Selenium Litigation

EPA and Kentucky regulators are set to file their responses to environmentalists' closely watched suit seeking to block approval of the state's precedent-setting fish-tissue based water quality standard for selenium, after a federal district court allowed the plaintiffs to amend their CWA complaint to include Endangered Species Act claims.

EPA's approval of the state-crafted selenium rules were seen as a landmark victory for coal mining and power industry groups, as well as many states, that have sought fish-tissue based measures, on the basis that they allow for greater consideration of site-specific conditions than water-column values. But environmentalists say fish-tissue values are difficult to implement in permits and other regulatory requirements because the tissue values require collection and analysis of fish before compliance can be determined.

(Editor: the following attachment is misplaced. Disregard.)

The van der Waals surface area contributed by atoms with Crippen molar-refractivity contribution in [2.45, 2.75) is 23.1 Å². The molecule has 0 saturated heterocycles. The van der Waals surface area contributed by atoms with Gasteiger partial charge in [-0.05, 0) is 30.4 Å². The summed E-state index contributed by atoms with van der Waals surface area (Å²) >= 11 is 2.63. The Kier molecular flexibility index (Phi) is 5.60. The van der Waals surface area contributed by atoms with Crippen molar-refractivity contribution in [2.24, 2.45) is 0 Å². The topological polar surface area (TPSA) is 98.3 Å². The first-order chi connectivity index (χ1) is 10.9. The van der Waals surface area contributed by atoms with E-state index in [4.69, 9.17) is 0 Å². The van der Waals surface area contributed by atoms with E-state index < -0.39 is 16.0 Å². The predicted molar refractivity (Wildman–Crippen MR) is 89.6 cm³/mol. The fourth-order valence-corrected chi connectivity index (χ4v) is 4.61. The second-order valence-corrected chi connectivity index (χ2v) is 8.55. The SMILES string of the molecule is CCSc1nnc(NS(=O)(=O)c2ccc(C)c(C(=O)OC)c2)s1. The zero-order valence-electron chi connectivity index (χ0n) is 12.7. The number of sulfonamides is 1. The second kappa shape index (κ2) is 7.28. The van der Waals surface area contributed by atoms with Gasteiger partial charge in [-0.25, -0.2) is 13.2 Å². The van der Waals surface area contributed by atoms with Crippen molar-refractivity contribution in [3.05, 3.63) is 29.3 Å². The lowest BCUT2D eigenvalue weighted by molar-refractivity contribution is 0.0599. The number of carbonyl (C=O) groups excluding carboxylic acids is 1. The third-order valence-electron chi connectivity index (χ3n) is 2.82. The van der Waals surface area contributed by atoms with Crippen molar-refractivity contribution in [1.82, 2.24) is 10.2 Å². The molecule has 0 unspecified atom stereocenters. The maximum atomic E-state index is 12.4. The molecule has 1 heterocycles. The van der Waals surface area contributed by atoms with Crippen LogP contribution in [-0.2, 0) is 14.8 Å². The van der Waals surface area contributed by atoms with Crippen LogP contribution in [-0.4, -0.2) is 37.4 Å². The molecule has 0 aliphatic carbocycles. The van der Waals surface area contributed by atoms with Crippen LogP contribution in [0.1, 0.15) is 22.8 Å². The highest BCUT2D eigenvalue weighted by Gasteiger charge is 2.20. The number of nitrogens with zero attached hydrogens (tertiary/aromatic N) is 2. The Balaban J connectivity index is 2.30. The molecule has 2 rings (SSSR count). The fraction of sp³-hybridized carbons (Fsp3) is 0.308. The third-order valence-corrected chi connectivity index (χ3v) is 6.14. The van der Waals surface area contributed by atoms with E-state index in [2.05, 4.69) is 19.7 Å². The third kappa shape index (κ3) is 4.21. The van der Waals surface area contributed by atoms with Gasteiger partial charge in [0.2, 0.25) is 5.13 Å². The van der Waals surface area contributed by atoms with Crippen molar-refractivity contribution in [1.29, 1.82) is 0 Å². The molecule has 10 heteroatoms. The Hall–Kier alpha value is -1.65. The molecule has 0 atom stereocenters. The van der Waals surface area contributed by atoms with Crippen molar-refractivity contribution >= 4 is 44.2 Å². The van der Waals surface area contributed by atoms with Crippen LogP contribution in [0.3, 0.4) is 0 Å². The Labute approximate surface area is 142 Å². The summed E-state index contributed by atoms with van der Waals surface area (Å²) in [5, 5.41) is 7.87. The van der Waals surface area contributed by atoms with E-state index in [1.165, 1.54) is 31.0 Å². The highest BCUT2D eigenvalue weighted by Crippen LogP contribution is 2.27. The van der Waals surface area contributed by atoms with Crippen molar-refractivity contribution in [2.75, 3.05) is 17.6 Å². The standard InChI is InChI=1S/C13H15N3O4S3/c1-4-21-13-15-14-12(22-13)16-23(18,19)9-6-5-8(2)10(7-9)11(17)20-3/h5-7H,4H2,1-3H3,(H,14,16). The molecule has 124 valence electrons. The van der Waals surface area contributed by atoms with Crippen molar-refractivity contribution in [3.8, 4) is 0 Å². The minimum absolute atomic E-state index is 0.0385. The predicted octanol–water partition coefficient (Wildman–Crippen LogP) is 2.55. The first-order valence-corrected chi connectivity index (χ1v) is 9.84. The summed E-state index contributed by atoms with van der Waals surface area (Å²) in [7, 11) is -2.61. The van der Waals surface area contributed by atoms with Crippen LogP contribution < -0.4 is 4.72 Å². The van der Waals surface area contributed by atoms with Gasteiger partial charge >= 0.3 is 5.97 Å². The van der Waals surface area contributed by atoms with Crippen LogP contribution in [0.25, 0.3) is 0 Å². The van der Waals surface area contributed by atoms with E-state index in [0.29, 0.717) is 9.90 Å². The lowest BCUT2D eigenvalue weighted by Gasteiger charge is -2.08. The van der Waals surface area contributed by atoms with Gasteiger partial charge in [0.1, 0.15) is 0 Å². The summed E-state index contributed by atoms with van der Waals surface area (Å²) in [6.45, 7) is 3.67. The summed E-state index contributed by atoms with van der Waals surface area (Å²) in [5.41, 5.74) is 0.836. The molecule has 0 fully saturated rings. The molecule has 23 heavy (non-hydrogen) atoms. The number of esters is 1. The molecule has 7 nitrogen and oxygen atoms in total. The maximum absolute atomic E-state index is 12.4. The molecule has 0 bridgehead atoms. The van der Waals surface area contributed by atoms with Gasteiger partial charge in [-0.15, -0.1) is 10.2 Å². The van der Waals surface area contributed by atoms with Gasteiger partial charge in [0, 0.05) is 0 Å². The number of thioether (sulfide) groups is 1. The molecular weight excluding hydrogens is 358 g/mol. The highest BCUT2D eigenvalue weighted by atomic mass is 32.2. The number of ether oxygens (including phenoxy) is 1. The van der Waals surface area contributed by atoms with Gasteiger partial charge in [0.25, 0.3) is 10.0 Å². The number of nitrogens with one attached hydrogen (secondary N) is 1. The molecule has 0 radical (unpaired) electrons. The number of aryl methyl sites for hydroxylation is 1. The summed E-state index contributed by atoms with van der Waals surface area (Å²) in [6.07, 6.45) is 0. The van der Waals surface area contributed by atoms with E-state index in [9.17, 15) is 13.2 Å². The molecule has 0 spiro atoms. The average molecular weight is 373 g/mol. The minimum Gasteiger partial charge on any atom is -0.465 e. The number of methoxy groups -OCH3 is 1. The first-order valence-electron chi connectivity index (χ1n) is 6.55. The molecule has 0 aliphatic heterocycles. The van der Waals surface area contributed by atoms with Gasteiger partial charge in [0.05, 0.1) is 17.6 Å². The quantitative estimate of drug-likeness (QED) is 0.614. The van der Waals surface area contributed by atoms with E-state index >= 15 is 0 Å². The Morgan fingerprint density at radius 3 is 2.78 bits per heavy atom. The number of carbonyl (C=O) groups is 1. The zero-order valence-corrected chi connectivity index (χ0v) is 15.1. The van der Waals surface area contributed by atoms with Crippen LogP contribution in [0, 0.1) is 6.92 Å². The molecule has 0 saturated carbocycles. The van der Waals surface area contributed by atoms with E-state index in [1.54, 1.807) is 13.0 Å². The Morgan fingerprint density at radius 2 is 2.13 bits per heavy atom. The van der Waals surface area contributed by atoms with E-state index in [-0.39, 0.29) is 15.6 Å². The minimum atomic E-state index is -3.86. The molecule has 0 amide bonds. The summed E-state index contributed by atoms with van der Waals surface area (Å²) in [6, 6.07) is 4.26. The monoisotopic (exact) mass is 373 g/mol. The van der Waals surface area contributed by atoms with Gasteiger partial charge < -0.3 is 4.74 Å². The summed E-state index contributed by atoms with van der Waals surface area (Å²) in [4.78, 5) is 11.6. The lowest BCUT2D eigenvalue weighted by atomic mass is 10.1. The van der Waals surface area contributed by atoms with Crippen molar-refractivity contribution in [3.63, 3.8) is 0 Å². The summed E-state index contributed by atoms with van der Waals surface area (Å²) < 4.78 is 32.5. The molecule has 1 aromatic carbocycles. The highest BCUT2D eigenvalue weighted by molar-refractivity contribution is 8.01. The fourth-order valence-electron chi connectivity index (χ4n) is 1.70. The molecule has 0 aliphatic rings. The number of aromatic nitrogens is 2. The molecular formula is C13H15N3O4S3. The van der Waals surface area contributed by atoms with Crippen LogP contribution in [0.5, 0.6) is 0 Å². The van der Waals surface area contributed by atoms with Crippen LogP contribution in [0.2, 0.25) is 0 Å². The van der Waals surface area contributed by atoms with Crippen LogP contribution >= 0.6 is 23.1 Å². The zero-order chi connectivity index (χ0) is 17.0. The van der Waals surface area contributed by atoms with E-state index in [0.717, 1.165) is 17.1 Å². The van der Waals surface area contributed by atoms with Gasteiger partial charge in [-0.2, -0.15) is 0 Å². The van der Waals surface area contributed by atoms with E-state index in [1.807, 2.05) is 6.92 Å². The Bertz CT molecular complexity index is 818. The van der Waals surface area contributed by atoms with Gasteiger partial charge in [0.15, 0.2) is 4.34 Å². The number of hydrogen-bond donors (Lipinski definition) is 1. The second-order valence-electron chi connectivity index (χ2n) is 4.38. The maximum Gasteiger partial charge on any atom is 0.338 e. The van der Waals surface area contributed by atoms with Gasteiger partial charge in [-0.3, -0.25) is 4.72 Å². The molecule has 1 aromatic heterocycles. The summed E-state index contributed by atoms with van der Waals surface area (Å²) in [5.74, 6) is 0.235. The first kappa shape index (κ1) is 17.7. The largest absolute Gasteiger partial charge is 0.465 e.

Children's Health

EPA’s Children’s Health Protection Advisory Panel (CHPAC) will meet Sept. 9-10 in Washington, DC, to discuss a number of EPA activities related to children’s environmental health issues. The advisors will receive briefings related to EPA’s pending lead National Ambient Air Quality Standard review and the agency’s new environmental justice screening tool, EPA and the Food and Drug Administration’s draft fish consumption advisory for pregnant women and other issues.